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Jerome Spar, Howard A. Friedman, and Fred L. Zuckerberg

During the 1966–67 and 1967–68 winter seasons, the ESSA Research Flight Facility carried out several weather reconnaissance missions in east coastal cyclones as part of a project on snow prediction in the northeastern United States. The operation of the aircraft program and the meteorological observations of primary interest are described. The aircraft reconnaissance system is found to be of significant potential value to east coast weather forecasters.

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Howard A. Friedman, Gerald Conrad, and James D. McFadden

Specially instrumented aircraft of the Environmental Science Services Administration (ESSA), Research Flight Facility (RFF) have supported environmental research efforts for more than a decade. In 1969 the RFF participated in the Barbados Oceanographic and Meteorological Experiment (BOMEX) providing, in addition to approximately 1000 flight hours during the field operating periods of the program (May through July), flights designed to develop operational patterns, test, calibrate and compare sensor derived data.

While the three participating RFF research aircraft accomplished 146 missions, for a total of approximately 1138 hours of flying time, they collected about three million digitally recorded meteorological observations, numerous sea-surface temperature and water vapor flux measurements, two million cloud and radar photographs, and other special data.

A brief description of the scientific objectives of the program, aircraft and instrumentation systems employed, sample tracks, data collected and subsequent procedures are presented.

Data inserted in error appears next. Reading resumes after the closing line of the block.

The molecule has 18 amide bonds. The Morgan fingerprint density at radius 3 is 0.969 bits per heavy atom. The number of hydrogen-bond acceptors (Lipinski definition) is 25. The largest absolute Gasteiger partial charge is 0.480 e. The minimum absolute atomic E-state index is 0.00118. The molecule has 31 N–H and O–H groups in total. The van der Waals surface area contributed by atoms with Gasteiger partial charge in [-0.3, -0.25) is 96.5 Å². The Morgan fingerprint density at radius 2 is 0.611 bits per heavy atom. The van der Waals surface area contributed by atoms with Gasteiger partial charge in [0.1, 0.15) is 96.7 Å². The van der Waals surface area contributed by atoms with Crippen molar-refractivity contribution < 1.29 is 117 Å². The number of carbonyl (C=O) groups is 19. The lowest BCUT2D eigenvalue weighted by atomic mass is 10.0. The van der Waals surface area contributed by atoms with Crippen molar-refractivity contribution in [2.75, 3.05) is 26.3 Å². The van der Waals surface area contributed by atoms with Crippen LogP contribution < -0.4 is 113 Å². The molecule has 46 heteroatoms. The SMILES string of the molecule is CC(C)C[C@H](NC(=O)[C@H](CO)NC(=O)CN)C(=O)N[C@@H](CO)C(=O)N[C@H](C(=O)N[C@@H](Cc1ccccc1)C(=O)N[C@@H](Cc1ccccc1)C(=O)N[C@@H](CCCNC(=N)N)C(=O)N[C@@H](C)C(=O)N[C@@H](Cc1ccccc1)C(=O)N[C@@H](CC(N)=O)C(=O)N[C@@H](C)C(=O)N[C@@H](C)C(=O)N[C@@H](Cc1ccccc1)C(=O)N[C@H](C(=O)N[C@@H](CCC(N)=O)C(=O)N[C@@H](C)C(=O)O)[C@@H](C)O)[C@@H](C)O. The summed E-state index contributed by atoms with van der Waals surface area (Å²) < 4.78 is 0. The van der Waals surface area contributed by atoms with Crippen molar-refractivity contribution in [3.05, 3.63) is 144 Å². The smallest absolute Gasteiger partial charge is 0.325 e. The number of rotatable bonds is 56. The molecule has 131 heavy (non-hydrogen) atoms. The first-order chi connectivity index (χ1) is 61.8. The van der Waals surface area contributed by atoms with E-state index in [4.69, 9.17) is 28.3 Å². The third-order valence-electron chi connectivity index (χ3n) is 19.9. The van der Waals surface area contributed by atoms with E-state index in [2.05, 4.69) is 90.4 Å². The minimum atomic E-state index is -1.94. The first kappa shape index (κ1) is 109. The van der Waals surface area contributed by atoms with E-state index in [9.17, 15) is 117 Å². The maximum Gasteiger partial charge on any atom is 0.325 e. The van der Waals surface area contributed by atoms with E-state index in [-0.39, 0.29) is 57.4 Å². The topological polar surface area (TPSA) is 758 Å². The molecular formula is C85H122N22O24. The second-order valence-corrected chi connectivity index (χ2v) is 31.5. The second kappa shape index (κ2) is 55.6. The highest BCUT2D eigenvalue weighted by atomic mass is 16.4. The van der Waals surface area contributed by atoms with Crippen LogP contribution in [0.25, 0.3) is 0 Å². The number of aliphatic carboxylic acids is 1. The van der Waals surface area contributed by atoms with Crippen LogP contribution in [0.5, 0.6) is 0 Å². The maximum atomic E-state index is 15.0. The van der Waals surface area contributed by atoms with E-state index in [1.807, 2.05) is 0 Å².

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Joanne Simpson, William L. Woodley, Howard A. Friedman, Thomas W. Slusher, R. S. Scheffee, and Roger L. Steele


The development, testing and use of an airborne pyrotechnic cloud seeding system is described. Pyrotechnic flares producing 50 gm of silver iodide smoke each were developed by two industrial corporations and laboratory tested for nucleation effectiveness in the Colorado State University cloud chamber. A delivery rack and firing system were developed, under ESSA supervision, and installed on its B-57 jet aircraft. Night flight tests were made of reliability, burn time and flare trajectory.

The flare system was used in a Florida cumulus seeding experiment in May 1968 conducted jointly by ESSA and the Naval Research Laboratory, with the participation of the U.S. Air Force, the University of Miami Radar Laboratory, and Meteorology Research, Inc. A randomized seeding scheme was used on 19 supercooled cumuli, of which 14 were seeded and 5 were studied identically as controls. Of the 14 seeded clouds, 13 grew explosively. Seeded clouds grew 11,400 ft higher than the controls, with the difference significant at better than the 0.5% level. Rainfall from seeded and control clouds was compared by means of calibrated ground radars. Large increases in rainfall were found from seeded clouds, but at a significance level ranging from 5–20% depending on the statistical test used. A single successful repeat of the experiment could result in rainfall differences significant at the 3% level with the most stringent test.

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